Gasoline prices continue to rise throughout U.S.

Brad Foss: The Associated Press

Gasoline prices leaped nationwide Wednesday as key refineries and pipelines remained crippled by Hurricane Katrina, crimping supplies and leading to caps on the amount of fuel delivered to retailers.

Wednesday in Portales, gas prices averaged $2.75 per gallon for regular unleaded.

Javier Gomez filled up his truck at the Town and Country on North Chicago Avenue.

“It’s getting scary,” he said about the recent jumps in pricing.

Heather Buxton, a student at Eastern New Mexico University, said she couldn’t believe how high the prices have gotten.

“I think the prices are too high,” she said. “I paid $2.75 per gallon. It costs nearly $42 to fill my car up compared to $28 to $30 before the prices went up.”

To boost supplies, the U.S. government said it would loan oil to refiners facing shortfalls and relax environmental restrictions on the type of gasoline sold during summer. Crude futures prices fell but remained close to $69 a barrel.

Just how bad the situation becomes for motorists, who are facing pump prices in excess of $3 a gallon in a growing number of markets, depends on how quickly electricity can be restored to Gulf Coast pipelines and refineries, analysts said. Flooding may have left some important refinery equipment submerged and it will be days before a full damage assessment is completed, industry officials and analysts said.

Some rays of hope emerged Wednesday. The Colonial Pipeline Co. said it would restore partial service with help from diesel generators that will allow it to begin shipping gasoline, heating oil and jet fuel from Houston to markets up and down the East Coast. A Transportation Department spokesman said Wednesday the Plantation Pipe Line Co. would restore partial service on its East Coast lines Wednesday night as well and that both companies expected to be fully operational by late Thursday.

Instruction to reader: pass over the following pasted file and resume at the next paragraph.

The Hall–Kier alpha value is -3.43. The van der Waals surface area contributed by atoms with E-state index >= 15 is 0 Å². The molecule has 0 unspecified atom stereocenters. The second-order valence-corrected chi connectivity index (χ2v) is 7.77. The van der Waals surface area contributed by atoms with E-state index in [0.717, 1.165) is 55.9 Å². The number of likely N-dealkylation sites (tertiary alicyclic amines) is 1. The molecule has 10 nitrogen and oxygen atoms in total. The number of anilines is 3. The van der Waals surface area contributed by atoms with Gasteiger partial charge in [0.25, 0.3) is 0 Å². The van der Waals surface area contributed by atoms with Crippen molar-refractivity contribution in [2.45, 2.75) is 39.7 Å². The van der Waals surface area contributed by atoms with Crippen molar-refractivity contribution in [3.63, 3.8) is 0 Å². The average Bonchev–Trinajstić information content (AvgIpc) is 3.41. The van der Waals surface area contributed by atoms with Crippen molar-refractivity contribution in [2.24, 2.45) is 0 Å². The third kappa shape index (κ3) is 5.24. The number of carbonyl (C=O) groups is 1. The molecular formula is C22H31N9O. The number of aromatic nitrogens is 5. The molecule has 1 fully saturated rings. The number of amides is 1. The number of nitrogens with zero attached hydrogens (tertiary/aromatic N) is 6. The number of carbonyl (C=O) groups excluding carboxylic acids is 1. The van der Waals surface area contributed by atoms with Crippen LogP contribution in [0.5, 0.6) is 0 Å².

Similarly, the Louisiana Offshore Oil Port, through which 10 percent of all U.S. oil imports flow, said generators would enable it to gradually resume partial service.

“Every little bit is going to help,” said oil analyst John Kilduff at Fimat USA in New York.

A significant amount of oil and gas production in the Gulf of Mexico remains shut and reports of banged-up platforms and missing rigs continued to trickle in as companies conducted aerial inspections of offshore facilities.

Onshore, wholesale gasoline suppliers have begun capping the amount of fuel they sell to retailers in certain markets to make sure retailers do not take delivery of more fuel than they actually need. Analysts said that while shortages have been reported in a small number of markets, they do not believe the problem is widespread and they cautioned motorists not to top off tanks out of fear.

With retail gasoline prices surging, BP PLC said in an e-mail to clients that it is making “pricing decisions with prudence and restraint in the wake of this natural disaster.”

Light sweet crude for October delivery on the New York Mercantile Exchange fell 87 cents to settle at $68.94 a barrel, down from an overnight high of $70.65. On Tuesday, oil futures settled at $69.81, the highest closing price on Nymex since trading began in 1983, although still below the inflation-adjusted high of about $90 a barrel that was set in 1980.

October gasoline futures surged as high as $2.92 a gallon on Nymex and settled at $2.6145 per gallon, an increase of 14 cents. That is 35 percent higher than they were on Friday.

“There’s too much uncertainty,” said Kilduff said.

PNT staff writer Leslie Spence contributed to this report